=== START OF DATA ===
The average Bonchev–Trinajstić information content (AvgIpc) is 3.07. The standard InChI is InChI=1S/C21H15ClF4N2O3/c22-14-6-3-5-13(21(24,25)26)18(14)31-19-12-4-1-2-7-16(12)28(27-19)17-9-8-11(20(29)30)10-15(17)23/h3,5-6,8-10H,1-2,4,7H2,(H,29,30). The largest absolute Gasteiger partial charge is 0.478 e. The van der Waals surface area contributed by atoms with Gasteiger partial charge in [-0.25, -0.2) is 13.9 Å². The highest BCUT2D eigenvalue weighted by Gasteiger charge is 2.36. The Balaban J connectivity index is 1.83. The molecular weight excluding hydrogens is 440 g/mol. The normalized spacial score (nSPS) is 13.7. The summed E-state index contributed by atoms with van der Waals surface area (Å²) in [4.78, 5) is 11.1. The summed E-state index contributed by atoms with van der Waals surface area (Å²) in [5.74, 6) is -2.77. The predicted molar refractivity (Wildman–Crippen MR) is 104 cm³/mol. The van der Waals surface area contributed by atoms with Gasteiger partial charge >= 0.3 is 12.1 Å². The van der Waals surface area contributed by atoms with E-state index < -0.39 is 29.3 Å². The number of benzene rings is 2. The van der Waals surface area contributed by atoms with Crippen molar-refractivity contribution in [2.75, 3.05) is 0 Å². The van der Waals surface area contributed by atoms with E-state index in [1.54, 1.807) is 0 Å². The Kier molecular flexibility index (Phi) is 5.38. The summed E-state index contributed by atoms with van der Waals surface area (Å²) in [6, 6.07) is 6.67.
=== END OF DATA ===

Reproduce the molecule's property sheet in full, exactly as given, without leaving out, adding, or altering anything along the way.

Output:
The average Bonchev–Trinajstić information content (AvgIpc) is 3.07. The standard InChI is InChI=1S/C21H15ClF4N2O3/c22-14-6-3-5-13(21(24,25)26)18(14)31-19-12-4-1-2-7-16(12)28(27-19)17-9-8-11(20(29)30)10-15(17)23/h3,5-6,8-10H,1-2,4,7H2,(H,29,30). The largest absolute Gasteiger partial charge is 0.478 e. The van der Waals surface area contributed by atoms with Gasteiger partial charge in [-0.25, -0.2) is 13.9 Å². The highest BCUT2D eigenvalue weighted by Gasteiger charge is 2.36. The Balaban J connectivity index is 1.83. The molecular weight excluding hydrogens is 440 g/mol. The normalized spacial score (nSPS) is 13.7. The summed E-state index contributed by atoms with van der Waals surface area (Å²) in [4.78, 5) is 11.1. The summed E-state index contributed by atoms with van der Waals surface area (Å²) in [5.74, 6) is -2.77. The predicted molar refractivity (Wildman–Crippen MR) is 104 cm³/mol. The van der Waals surface area contributed by atoms with Gasteiger partial charge >= 0.3 is 12.1 Å². The van der Waals surface area contributed by atoms with E-state index < -0.39 is 29.3 Å². The number of benzene rings is 2. The van der Waals surface area contributed by atoms with Crippen molar-refractivity contribution in [2.75, 3.05) is 0 Å². The van der Waals surface area contributed by atoms with E-state index in [1.54, 1.807) is 0 Å². The Kier molecular flexibility index (Phi) is 5.38. The summed E-state index contributed by atoms with van der Waals surface area (Å²) in [6, 6.07) is 6.67.